Tue. Jan 18th, 2022

Leader Carrie Lam tells new ‘only patriots’ legislature that the move will ensure that territory complies with Article 23 of its mini-constitution.

Hong Kong plans to create a myriad of new national security crimes, the Chinese-controlled city’s leader said on Wednesday as she chaired the first session of a new legislature that excludes any political opposition.

The current national security law was imposed in June 2020 in the wake of mass protests the year before, banning what Beijing sees as secession, undermining, terrorism and collusion with foreign forces.

Hundreds – from journalists to academics, activists and legislators – were caught in the ensuing suppression while some fled into exile overseas. Amnesty International says the law has “decimatedHong Kong’s freedoms, which Beijing promised to respect for at least 50 years when the area returned to control in 1997.

Carrie Lam, chief executive, confirmed on Wednesday when the city’s new legislature addressed that her government would draft “local legislation” that complies with Article 23 of Hong Kong’s mini-constitution, which requires the city to pass its own national security laws. .

New members of Hong Kong's legislature face emblems of China and Hong Kong affixed to the wall Legislators within the Legislative Council under symbols for China and Hong Kong at the start of the first session of a new ‘patriots only’ legislature [Peter Parks/AFP]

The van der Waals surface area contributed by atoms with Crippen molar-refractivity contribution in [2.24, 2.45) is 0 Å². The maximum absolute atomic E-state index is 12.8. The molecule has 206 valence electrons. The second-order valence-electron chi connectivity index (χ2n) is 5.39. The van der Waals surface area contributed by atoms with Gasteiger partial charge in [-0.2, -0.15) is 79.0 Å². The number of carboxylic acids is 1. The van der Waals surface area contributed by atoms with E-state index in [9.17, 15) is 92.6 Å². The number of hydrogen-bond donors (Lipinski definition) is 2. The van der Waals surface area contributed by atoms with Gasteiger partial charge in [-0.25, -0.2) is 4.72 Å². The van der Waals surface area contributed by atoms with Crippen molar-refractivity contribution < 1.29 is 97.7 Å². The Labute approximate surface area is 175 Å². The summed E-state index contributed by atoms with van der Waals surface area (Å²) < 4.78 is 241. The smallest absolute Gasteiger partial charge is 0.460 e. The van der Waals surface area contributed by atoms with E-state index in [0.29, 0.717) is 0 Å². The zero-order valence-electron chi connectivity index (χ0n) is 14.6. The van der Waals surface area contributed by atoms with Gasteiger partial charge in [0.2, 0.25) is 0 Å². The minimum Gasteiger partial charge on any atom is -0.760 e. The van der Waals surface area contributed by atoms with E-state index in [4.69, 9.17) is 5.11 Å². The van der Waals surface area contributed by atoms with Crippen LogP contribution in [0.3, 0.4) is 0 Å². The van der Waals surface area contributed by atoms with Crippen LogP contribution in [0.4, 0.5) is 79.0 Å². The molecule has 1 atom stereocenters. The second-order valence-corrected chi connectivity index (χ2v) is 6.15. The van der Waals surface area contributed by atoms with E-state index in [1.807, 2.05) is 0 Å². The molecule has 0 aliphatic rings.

Lamb did not elaborate on what crimes could be included, but Article 23 lists high treason, secession, incitement, undermining and theft of state secrets.

It also includes banning any foreign political organizations from conducting political activities in Hong Kong or local political organizations establishing ties with overseas political bodies.

Beijing had earlier said it was forced to enact national security legislation because Hong Kong could not do so itself. An earlier attempt to introduce the legislation in 2003 was abandoned after mass protests amid concerns that the area’s freedoms would be jeopardized.

Security Secretary Chris Tang, the former police chief, told the South China Morning Post in an interview last September that the time was ripe for the implementation of Article 23 and that the contradiction of “an obvious increase in state-level espionage activities” groups ”would be central to the legislation.

The legislature is the first to convene under electoral rules imposed by China to ensure that only “patriots” are capable of holding political office in Hong Kong.

Election for the election, held in December, dropped to a record low.

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